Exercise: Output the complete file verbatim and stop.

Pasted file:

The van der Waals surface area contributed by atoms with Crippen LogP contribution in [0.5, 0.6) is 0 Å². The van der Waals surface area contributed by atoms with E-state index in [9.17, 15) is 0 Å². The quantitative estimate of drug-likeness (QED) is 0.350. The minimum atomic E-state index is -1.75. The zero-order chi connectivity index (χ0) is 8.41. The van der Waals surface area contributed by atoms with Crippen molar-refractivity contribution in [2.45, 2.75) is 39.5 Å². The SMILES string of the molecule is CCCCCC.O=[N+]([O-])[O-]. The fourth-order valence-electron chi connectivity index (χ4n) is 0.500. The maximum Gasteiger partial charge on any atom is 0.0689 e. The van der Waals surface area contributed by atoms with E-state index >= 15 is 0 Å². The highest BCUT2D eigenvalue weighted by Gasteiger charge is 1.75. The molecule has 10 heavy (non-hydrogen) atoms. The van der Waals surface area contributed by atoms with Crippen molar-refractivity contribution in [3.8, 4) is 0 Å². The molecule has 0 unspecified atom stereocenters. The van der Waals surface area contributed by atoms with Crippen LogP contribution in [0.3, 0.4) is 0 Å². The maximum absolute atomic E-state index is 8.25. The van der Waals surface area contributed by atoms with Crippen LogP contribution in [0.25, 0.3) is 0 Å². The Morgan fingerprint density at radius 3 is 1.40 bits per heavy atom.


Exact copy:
The van der Waals surface area contributed by atoms with Crippen LogP contribution in [0.5, 0.6) is 0 Å². The van der Waals surface area contributed by atoms with E-state index in [9.17, 15) is 0 Å². The quantitative estimate of drug-likeness (QED) is 0.350. The minimum atomic E-state index is -1.75. The zero-order chi connectivity index (χ0) is 8.41. The van der Waals surface area contributed by atoms with Crippen molar-refractivity contribution in [2.45, 2.75) is 39.5 Å². The SMILES string of the molecule is CCCCCC.O=[N+]([O-])[O-]. The fourth-order valence-electron chi connectivity index (χ4n) is 0.500. The maximum Gasteiger partial charge on any atom is 0.0689 e. The van der Waals surface area contributed by atoms with E-state index >= 15 is 0 Å². The highest BCUT2D eigenvalue weighted by Gasteiger charge is 1.75. The molecule has 10 heavy (non-hydrogen) atoms. The van der Waals surface area contributed by atoms with Crippen molar-refractivity contribution in [3.8, 4) is 0 Å². The molecule has 0 unspecified atom stereocenters. The van der Waals surface area contributed by atoms with Crippen LogP contribution in [0.3, 0.4) is 0 Å². The maximum absolute atomic E-state index is 8.25. The van der Waals surface area contributed by atoms with Crippen LogP contribution in [0.25, 0.3) is 0 Å². The Morgan fingerprint density at radius 3 is 1.40 bits per heavy atom.